Pop culture obsessives writing for the pop culture obsessed.
Pop culture obsessives writing for the pop culture obsessed.

Piranha 3DD

Illustration for article titled Piranha 3DD

Splatter films aren’t alone in having reached a point where filmmakers seem content to serve up the vague rudiments of a story, relying on viewers’ recognition of the tropes and disinterest with the details. The worst modern rom-coms and dance films similarly coast on low expectations, a love of formula, and a sense that viewers will be satisfied if they get the handful of specific payoffs they came for. But gorefests like Piranha 3DD (and Shark Night 3D, and Final Destination 5, and so forth) have reached a level of laziness most genres can only dream of, thanks to the age-old assumption that viewers will be content with anything that contains nudity and blood, and the more modern assumption that they’ll take any self-aware humor as a sign of clever satire. With 2010’s Piranha 3D, director Alexandre Aja (The Hills Have Eyes) at least attempted to reach giddy new heights of gawp-inducing graphic violence; it’s a low ambition, but an ambition nonetheless. For the much-cheaper-looking sequel, Piranha 3DD, director John Gulager (Feast and its two direct-to-DVD sequels) mostly seems to be trying to see how much he can degrade the old Jaws formula and still have it interpreted as parody rather than apathy.

This time around, the body of water threatened by killer fish is an Arizona water park newly taken over by slimy entrepreneur David Koechner, whose contributions to the place include “water-certified strippers” for lifeguards; an adult-pool area featuring nudity, alcohol, condom machines, and an underwater “cooch cam”; and a “Double D swims free!” policy for the ladies. Koechner’s adult stepdaughter Danielle Panabaker, as the requisite good girl, objects to him sleazing up the park her mother used to own, and fights him on all fronts, including his plan to fill the park with water pumped from a “bootleg well” that reaches into deep underground caverns which she knows are full of monster fish. The movie makes no attempt to sell viewers on any of this idiocy; like the various teenagers attempting to have sex and getting slaughtered, it’s all part of a checklist of genre-required points the film has to hit in order to get to the parts it does care about.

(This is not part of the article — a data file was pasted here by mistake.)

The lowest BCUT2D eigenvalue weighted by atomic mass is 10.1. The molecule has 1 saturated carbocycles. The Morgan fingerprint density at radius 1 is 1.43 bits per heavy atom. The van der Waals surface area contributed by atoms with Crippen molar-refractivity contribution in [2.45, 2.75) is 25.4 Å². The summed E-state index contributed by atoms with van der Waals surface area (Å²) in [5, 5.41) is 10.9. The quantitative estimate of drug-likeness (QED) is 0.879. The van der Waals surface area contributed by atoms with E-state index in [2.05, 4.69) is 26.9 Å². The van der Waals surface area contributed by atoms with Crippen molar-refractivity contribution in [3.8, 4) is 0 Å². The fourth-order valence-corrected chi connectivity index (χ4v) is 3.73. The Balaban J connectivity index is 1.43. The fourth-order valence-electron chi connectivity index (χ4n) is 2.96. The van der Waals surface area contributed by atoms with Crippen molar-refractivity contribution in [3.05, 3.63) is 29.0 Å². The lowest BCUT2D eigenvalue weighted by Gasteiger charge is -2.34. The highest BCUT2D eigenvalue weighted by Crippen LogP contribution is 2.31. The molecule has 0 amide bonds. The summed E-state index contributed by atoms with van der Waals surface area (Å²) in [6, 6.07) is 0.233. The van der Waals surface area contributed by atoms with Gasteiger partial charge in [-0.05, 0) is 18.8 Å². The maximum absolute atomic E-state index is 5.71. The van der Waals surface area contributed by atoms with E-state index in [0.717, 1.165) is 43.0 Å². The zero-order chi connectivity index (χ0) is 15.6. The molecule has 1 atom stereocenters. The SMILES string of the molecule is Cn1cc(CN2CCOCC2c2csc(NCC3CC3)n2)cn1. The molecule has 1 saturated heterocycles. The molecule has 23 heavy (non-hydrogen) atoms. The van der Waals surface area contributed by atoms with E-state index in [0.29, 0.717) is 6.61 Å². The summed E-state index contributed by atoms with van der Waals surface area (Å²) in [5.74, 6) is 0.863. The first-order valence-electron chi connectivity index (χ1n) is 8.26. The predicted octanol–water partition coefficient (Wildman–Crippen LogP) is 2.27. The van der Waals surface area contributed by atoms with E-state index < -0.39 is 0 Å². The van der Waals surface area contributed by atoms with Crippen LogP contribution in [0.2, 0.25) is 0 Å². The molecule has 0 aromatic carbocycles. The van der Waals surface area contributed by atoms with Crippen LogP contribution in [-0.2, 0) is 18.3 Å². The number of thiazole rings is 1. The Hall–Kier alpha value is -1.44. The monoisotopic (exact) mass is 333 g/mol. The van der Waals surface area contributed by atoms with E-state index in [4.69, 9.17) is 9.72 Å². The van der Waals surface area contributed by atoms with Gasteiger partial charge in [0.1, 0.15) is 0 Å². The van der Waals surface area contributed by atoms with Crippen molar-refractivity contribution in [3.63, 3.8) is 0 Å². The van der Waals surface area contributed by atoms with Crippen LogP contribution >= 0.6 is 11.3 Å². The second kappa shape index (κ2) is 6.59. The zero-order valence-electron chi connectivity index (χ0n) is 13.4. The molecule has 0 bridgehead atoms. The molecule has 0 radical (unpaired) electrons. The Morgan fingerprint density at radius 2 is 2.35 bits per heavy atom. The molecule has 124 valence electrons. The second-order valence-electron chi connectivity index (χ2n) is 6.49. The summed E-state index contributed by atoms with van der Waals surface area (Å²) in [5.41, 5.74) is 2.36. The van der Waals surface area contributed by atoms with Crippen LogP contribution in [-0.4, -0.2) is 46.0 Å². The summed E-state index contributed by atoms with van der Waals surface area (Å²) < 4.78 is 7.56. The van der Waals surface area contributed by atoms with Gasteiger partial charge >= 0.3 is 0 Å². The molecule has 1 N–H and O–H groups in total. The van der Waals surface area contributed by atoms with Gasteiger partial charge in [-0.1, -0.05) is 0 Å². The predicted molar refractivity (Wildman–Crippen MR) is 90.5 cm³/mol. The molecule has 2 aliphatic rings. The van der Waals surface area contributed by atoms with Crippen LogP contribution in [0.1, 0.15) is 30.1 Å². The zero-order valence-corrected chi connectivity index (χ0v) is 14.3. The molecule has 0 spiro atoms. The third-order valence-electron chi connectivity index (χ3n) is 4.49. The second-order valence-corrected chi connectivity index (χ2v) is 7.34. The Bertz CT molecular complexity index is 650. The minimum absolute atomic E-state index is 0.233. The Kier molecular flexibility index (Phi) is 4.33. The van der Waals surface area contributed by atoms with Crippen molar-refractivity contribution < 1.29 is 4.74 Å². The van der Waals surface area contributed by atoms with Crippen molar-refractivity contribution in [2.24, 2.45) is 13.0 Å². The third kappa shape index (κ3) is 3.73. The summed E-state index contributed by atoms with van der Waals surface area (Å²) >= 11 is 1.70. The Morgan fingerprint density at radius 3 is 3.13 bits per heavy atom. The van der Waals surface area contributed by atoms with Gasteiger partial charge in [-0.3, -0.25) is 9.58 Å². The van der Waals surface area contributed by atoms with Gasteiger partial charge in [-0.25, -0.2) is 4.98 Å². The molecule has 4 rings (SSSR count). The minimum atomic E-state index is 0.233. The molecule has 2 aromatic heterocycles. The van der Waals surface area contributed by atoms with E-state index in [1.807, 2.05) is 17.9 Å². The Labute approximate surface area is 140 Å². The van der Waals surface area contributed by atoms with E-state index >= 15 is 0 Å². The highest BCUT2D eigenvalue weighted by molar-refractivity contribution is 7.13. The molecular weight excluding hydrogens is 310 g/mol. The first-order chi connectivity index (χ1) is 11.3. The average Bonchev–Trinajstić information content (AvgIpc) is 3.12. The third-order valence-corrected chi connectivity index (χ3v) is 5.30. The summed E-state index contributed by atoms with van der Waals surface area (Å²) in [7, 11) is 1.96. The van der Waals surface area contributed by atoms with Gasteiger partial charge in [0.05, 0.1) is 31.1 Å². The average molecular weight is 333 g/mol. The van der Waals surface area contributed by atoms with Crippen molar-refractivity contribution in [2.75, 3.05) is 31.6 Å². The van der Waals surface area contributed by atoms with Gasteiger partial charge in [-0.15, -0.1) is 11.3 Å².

Mostly what it cares about is batshit cameos. The film launches with Gary Busey accidentally blowing up a waterlogged cow, releasing the piranha eggs within, with predictable results. It continues with Christopher Lloyd reprising his role from Piranha 3D as a goggle-eyed lunatic scientist who gets to snarl the line “Take that, laughing diarrhea baby!” Ving Rhames and Paul Scheer also return, with Rhames exploring first his newfound fear of water, then his newfound piranha-foiling strategies, cribbed from Planet Terror. And David Hasselhoff has a meaty cameo as himself, a bored celebrity called on to recall his Baywatch glory days by serving as a lifeguard at the park’s grand reopening. “Welcome to rock bottom,” he mutters to himself as he surveys his new kingdom.

But he at least seems to be having fun with his hostile persona and open self-mockery. Actual rock bottom belongs to the two actors whose attempted devirginization is interrupted when a killer fish somehow swims out of the woman’s vagina to latch onto the man’s penis. This is filmmaking in emulation of the shot-after-the-fact R-rated insert scenes from Snakes On A Plane: visually garish and amateurish, deliberately dumb, and content if it can provoke an astonished giggle or two. Piranha 3D was a bit of an event for fans of cheap thrills and gross kills. The sequel isn’t trying half as hard. It’s being presented as a landmark film because it’s the first 3-D movie to be simultaneously released in a handful of theaters and via VOD, but the release plan is the only creative idea caught in its otherwise empty net.